Southern California's favorite beach town has grown into a thriving cultural center—without losing its laid-back spirit.
Photo creditPhoto: Scott A. Burns/Shutterstock
Photo creditPhoto: Walter Wilson
Photo creditPhoto: Walter Wilson
Photo creditPhoto: Alternative Strategies
Photo creditPhoto: Robert Benson
At Mess Hall, a San Diego restaurant which used to be just that, the dress code doesn’t call for military garb. That rule went by the wayside in 1997, when the naval training station occupying about half a square mile of waterfront along the northern lip of San Diego Bay closed. For the next 19 years, the old base, known as Liberty Station, slumbered, largely unused. But over time, redevelopment created a mixed-use compound rich with culture and cuisine. Officers’ quarters became home to a bicycle shop and a wine bar. Barracks transformed into art galleries and boutiques. And the former mess hall became Mess Hall, a rustic-chic spot with long blond-wood tables serving salads, pizzas, roasts, and assorted seasonal dishes in a casual setting fit for its civilian surrounds.
"We get diners in suits and ties and the occasional sailor in uniform, but we also get a lot of folks in flip-flops and cargo shorts," says Mess Hall owner David Spatafore. "This is San Diego. People pretty much just come as they are."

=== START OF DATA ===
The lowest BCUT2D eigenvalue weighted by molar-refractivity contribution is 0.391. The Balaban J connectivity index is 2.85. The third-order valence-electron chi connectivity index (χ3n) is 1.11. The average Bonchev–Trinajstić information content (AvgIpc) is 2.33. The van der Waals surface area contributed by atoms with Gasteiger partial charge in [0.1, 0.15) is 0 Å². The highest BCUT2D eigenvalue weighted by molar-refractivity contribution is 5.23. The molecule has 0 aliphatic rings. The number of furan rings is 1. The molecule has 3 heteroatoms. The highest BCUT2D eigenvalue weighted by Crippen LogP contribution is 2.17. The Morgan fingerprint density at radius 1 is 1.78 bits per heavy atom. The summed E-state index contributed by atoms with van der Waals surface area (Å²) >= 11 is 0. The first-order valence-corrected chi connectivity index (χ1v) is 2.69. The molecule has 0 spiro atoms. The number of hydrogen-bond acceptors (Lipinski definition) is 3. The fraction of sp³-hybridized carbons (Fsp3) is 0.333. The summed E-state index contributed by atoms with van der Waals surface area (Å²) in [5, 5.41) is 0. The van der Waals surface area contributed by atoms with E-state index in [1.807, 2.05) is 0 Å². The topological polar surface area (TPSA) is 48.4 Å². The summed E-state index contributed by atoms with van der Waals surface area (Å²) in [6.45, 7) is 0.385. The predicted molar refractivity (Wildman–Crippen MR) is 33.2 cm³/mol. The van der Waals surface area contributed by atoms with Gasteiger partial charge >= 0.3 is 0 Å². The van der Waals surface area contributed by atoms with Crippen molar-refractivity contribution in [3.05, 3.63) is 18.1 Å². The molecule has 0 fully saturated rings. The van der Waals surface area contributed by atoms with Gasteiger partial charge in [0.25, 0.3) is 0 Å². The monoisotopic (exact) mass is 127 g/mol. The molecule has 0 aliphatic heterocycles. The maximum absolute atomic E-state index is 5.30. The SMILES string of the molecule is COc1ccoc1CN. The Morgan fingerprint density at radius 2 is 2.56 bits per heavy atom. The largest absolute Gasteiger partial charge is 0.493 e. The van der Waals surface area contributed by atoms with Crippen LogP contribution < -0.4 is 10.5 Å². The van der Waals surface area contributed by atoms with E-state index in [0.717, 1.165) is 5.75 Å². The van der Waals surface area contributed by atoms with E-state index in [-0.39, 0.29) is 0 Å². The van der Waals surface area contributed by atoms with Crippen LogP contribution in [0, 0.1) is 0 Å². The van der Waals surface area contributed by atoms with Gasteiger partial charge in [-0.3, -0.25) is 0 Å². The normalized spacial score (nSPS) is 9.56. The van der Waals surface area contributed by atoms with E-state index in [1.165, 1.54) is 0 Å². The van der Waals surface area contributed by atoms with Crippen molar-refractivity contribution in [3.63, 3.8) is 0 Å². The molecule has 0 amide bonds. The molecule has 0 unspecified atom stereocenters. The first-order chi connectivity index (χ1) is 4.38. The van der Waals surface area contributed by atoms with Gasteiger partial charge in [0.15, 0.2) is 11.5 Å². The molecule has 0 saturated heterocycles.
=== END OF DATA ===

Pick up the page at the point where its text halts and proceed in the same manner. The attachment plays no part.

That could almost be the motto of this blue-sky city, where the sun shines an average of 260-plus days a year and residents embrace an easygoing lifestyle. It’s not hard to stay active here—hiking, biking, surfing, swimming—in near-constant short-sleeve weather, and those outdoorsy pursuits are what many visitors think of when they plan a trip. But in the past decade, the city has revealed a new facet: From its revitalized waterfront to its emergent neighborhoods, San Diego is awash in waves of urban energy rarely found in places so relaxed. The city is now home to a hopping craft beer movement and a flourishing dining scene enlivened by modern influences from Mexico. It also boasts world-class cultural institutions and historic attractions such as Balboa Park, the city's crown jewel, which underwent improvements as part of its centennial celebration in 2015. Despite all that, calling San Diego a boomtown doesn't quite do it justice. It's more like a beach town that's all grown up.
A good deal of recent growth has taken place on the downtown waterfront. Ripples of renewal, which began in 2004 with the splashy opening of Petco Park, home to the San Diego Padres, have spread along the harbor. Among the happy consequences was the 2014 christening of Waterfront Park, a three-block-long greenway replete with picnic grounds, splash pools, fountains, and family-friendly play areas.